Tuesday, September 17, 2013

way more complicated than it needed to be

I was diagnosed with asthma back in February.  I blame Morocco's constant dust storms and the heat, but I blame most things on the heat.  I caught the plague while on vacation (I was in Florence, there was no chance I was calling it anything else), was horribly sick for two weeks and then never quite bounced back and never stopped coughing.  After five months (and friends threatening to call the doctors for me), I finally called the doctors, got to spend a few days in the capital and an inhaler, which cleared up the cough in a matter of days, and that was that.  I used the inhaler every day for a couple of months, but after a while, I started forgetting and when the cough didn’t reappear, I put the inhaler away and hoped that I was better, at least until the next time I got the death plague.

This summer, however, the dust storms were terrible, and between the lack of humidity (hovering around 15%) and the temperature (hovering around the high 130s/high 50s), the air was just painful to breath, and when I started coughing again, I wasn't surprised.   I unearthed the inhaler, but instead of clearing up, the cough kept getting worse.  It was just a dry, shallow little cough, nothing painful or distracting, but it felt like there was something in my lungs and it wouldn’t go away and I had been firmly instructed to call the damn doctor if I coughed for more than two weeks.  Finally, I was trying to sing to the kids at the orphanage and realized I was too out of breath to get through a verse.  That’s when I called the PCMOs (Peace Corps doctors, because it's not the federal government if we're not constantly using acronyms).  

The PCMOs upped the dosage of my inhaler, prescribed a steroid and told me to call them in the morning.  I ventured out to the pharmacy, but the one down the street from my house was closed, as was the one further down the street.  I ended up walking clear across town (and it’s not a small town), past eight pharmacies, but every one was closed and each one had an identical piece of paper taped to the doors. It was written in Fusha and I only speak Darija (the Moroccan dialect of Arabic), so I have no idea what it said, but I assume it was Fuck You, Sick People.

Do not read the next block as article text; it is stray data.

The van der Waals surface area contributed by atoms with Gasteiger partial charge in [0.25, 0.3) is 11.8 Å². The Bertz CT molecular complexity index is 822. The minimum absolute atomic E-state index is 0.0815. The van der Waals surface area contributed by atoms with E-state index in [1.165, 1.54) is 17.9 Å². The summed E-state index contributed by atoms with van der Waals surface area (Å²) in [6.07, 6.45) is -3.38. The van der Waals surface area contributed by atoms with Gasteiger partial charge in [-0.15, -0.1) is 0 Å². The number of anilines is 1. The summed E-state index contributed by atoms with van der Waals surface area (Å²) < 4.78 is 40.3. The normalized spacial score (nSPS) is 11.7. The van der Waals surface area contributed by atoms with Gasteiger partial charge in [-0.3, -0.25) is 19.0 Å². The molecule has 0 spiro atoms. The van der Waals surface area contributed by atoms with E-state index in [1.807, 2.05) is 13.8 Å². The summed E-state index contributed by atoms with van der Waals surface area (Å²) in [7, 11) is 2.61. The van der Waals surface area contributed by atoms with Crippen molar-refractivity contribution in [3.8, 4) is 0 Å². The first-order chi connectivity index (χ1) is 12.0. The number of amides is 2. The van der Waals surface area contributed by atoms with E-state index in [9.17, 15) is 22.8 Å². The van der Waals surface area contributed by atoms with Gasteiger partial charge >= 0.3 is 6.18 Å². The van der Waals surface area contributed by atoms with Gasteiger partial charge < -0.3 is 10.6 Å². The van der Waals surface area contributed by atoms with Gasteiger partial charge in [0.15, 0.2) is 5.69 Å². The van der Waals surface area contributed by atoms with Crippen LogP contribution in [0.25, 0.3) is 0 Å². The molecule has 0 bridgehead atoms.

Fun story, the only other time I've been sick enough to need to go to the pharmacy, they were also all closed.

I called PCMOs back with the news and we discussed me making a trip to Marrakesh (the nearest town) for the medicine, but Kesh is an hour and a half away and it was too late in the day for me to make the round trip, plus due a screw up at the bank, I don’t have a working bank card and was going to be hard pressed to buy the medicine and make it to Rabat for training next week without throwing in a round trip to Marrakesh.  They decided to give it a day for the cough to improve with the inhaler, and when that didn’t work, told me to head for Rabat early.

My site to Rabat is a fairly easy trip (grand taxi to the next town over and from there a train straight to the capital) and it’s a trip I’ve made often, since Peace Corps is based there.  I’ve down it countless times without a problem, but this time, not so much.